Spinning Box experiment

For my monthly repost, I thought I’d reach way back to bring you this post from 2008.  I was a physics undergrad back then!

Here’s a physics experiment that you can try yourself right now. It’s fun, I promise.

First, you have to find a small rectangularly-shaped object. Nothing valuable or breakable. A box works fine. A book works too, but you may have to tape the book shut for best results. It is important that there are no square sides on the object. All sides must be rectangles!

The box is about the dimensions of a novel, with one axis going from cover to cover, one from spine to page-edge, and one from top to bottom.

Here’s my 3-d model of the box (created with Mathematica). Your own box might differ slightly in its shape, but it should be more or less the same. What are those sticks, you ask? They’re just imaginary lines I drew to mark the three principal axes. If you have an object like a cube or a sphere, one axis is as good as another. But for an object shaped like above, there are three special axes of rotation, called the principal axes.

Now, take the box and toss it up into the air. Give it some spin as you toss it. First, make it spin around the blue line, then the green line, and then the red line.* Observe any differences between the three. I will wait.

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Fractals from Newton’s Method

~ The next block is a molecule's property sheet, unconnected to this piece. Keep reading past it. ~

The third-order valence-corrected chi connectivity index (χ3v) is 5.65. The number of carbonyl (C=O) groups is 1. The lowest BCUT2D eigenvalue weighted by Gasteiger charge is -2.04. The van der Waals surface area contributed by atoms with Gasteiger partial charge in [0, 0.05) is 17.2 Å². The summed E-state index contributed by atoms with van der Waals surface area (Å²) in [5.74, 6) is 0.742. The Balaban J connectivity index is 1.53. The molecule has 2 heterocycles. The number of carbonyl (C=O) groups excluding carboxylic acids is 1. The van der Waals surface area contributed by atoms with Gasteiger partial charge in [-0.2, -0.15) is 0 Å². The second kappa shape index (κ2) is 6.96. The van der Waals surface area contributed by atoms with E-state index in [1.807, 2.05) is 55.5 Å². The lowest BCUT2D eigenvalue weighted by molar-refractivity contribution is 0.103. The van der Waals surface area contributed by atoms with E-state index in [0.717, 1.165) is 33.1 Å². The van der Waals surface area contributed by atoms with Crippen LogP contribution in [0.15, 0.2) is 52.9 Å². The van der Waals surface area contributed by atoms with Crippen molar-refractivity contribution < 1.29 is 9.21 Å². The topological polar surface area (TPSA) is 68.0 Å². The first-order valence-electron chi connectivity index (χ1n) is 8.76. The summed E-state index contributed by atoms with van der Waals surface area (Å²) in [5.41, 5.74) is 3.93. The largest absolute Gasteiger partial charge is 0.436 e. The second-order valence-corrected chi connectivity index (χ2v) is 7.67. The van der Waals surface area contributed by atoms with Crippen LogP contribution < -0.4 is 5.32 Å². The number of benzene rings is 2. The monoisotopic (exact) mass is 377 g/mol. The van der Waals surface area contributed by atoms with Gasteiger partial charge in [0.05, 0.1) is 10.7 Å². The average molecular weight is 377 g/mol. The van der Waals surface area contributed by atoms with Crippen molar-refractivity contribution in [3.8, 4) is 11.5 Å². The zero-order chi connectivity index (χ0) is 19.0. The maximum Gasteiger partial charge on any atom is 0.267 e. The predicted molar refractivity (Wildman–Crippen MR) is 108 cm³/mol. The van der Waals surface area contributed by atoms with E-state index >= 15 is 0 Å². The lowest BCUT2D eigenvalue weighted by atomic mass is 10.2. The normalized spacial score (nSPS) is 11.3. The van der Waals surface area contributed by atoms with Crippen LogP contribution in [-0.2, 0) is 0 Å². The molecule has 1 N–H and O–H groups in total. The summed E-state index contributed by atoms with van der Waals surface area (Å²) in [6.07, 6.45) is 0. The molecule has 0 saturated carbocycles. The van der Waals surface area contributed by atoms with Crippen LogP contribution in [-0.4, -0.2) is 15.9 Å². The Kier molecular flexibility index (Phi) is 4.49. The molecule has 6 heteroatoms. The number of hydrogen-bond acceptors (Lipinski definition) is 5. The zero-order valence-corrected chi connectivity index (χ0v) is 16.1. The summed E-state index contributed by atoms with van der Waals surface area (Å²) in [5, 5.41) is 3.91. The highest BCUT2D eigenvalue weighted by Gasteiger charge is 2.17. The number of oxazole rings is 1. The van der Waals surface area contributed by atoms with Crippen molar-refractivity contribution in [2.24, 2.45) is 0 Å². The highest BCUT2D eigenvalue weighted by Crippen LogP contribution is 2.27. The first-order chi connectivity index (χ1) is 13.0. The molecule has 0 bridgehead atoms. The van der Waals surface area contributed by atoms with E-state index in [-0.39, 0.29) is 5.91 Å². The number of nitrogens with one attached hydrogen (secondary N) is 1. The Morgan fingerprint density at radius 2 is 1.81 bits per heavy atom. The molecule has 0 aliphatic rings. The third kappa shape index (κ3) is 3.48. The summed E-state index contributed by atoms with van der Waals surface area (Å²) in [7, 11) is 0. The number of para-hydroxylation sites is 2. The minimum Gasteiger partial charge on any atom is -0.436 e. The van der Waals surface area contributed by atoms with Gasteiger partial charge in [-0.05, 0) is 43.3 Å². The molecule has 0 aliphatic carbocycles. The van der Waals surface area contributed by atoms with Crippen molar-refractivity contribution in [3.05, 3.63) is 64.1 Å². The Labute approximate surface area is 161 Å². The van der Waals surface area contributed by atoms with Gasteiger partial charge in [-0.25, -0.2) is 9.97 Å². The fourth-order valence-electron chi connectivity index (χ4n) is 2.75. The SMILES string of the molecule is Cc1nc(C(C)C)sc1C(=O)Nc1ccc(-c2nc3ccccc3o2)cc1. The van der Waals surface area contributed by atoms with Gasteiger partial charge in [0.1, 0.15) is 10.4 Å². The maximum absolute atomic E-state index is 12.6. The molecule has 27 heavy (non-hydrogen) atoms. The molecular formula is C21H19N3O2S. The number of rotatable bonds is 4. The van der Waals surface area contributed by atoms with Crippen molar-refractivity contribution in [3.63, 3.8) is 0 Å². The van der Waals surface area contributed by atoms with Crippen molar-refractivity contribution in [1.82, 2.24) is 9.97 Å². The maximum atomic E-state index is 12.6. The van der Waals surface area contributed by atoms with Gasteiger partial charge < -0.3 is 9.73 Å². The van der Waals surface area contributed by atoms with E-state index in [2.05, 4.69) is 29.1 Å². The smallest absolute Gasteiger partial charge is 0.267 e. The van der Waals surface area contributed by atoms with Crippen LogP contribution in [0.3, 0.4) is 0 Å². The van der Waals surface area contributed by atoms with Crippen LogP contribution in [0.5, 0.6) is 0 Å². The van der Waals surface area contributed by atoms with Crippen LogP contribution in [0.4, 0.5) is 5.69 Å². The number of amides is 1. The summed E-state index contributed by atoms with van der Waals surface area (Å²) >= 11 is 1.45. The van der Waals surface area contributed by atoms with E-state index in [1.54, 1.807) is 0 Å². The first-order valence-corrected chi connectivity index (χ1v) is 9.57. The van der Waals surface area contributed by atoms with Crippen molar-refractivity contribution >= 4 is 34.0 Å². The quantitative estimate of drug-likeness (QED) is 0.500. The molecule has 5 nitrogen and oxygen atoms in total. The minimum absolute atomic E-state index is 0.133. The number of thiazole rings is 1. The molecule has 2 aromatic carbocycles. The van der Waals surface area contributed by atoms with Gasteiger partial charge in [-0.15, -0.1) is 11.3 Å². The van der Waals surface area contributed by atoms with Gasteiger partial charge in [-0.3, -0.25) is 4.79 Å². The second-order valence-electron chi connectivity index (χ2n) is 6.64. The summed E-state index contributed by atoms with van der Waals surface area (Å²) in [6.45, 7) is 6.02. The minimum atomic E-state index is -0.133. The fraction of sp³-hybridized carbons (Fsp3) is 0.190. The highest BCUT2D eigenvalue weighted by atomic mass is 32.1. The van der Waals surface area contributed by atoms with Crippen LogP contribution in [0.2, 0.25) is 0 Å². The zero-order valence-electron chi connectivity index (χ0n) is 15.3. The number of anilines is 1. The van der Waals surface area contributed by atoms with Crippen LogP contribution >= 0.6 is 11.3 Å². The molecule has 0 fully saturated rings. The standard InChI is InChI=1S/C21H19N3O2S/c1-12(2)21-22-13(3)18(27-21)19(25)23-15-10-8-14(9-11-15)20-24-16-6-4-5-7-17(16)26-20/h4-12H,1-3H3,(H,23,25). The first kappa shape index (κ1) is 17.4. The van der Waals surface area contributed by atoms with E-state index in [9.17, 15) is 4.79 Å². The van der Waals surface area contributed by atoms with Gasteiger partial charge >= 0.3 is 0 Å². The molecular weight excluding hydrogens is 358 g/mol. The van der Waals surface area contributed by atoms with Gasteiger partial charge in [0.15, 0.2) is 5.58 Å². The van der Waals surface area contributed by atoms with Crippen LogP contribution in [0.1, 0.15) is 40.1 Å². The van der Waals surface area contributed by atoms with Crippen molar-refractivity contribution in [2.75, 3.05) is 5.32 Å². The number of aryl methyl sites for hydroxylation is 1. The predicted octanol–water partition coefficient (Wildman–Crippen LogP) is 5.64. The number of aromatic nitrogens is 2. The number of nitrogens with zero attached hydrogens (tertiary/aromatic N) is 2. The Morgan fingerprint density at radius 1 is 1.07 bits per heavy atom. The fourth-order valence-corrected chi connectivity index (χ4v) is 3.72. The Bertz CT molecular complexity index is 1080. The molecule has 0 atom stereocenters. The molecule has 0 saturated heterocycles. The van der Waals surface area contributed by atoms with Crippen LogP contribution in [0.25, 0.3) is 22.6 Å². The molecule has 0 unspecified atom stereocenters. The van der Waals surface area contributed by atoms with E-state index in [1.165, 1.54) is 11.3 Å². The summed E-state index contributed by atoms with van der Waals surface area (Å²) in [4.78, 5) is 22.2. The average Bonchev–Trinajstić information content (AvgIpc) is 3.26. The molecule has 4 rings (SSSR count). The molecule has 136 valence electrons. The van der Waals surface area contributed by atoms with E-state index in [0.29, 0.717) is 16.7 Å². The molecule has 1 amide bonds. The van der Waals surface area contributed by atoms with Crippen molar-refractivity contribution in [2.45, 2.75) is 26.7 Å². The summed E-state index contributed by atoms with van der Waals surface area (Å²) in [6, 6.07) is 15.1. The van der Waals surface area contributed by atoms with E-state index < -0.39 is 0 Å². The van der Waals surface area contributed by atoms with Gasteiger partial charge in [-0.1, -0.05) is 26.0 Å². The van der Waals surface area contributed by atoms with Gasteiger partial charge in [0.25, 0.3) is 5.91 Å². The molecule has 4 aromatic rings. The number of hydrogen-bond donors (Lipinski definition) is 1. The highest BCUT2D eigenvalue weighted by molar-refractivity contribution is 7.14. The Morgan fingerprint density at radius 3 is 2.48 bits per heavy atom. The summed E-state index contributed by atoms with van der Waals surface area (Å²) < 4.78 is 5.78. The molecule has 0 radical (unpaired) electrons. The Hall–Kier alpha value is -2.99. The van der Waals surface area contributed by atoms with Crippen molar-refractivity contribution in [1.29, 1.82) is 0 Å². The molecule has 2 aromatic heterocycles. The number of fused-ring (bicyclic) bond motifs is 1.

This is a repost of an article I wrote in 2008, over ten years ago!  This is the one that explains where my avatar comes from.

Today, I will explain how I created this:

Three-colored fractal

This is a fractal. A fractal is a pattern that contains smaller versions of itself. But it’s not just any fractal. It’s a fractal I created from something called Newton’s method.

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A season for giving

This is a repost of a short essay I wrote earlier this year, and published on Tumblr.  This is the last of the articles I wanted to import from Tumblr, so now Tumblr can burn down for all I care.

My mother is a hoarder, and her large house is approximately 90% filled with junk. I have, on multiple occasions, given her origami models, either as gifts, or because a lot of it’s just sitting in a storage box in my apartment anyways. I later see these scattered around the house.

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Paper: On the Racialization of Asexuality

Every month I repost an article from my archives.  Since this week is Ace Week, I thought it might be appropriate to repost one of my articles about asexuality.  This is a fairly recent article, from 2018, summarizing an academic paper from 2014.

I borrowed a copy of Asexualities: Feminist and Queer Perspectives, which is an anthology of scholarly articles published in 2014.  Sennkestra wanted to write summaries of each chapter, but ran out of time, so now I’m doing that.  For the first chapter, I selected “On the Racialization of Asexuality“, by Ianna Hawkins Owen.  You might remember the author from our interview with her several years ago.

In the introduction, Owen says,

Many authors have claimed, in one way or another, that “little or no” scholarly attention has been directed to asexuality in humans prior to the twenty-first century.  In response to such observations, I offer that asexuality as a concept has long been invoked in the study of race.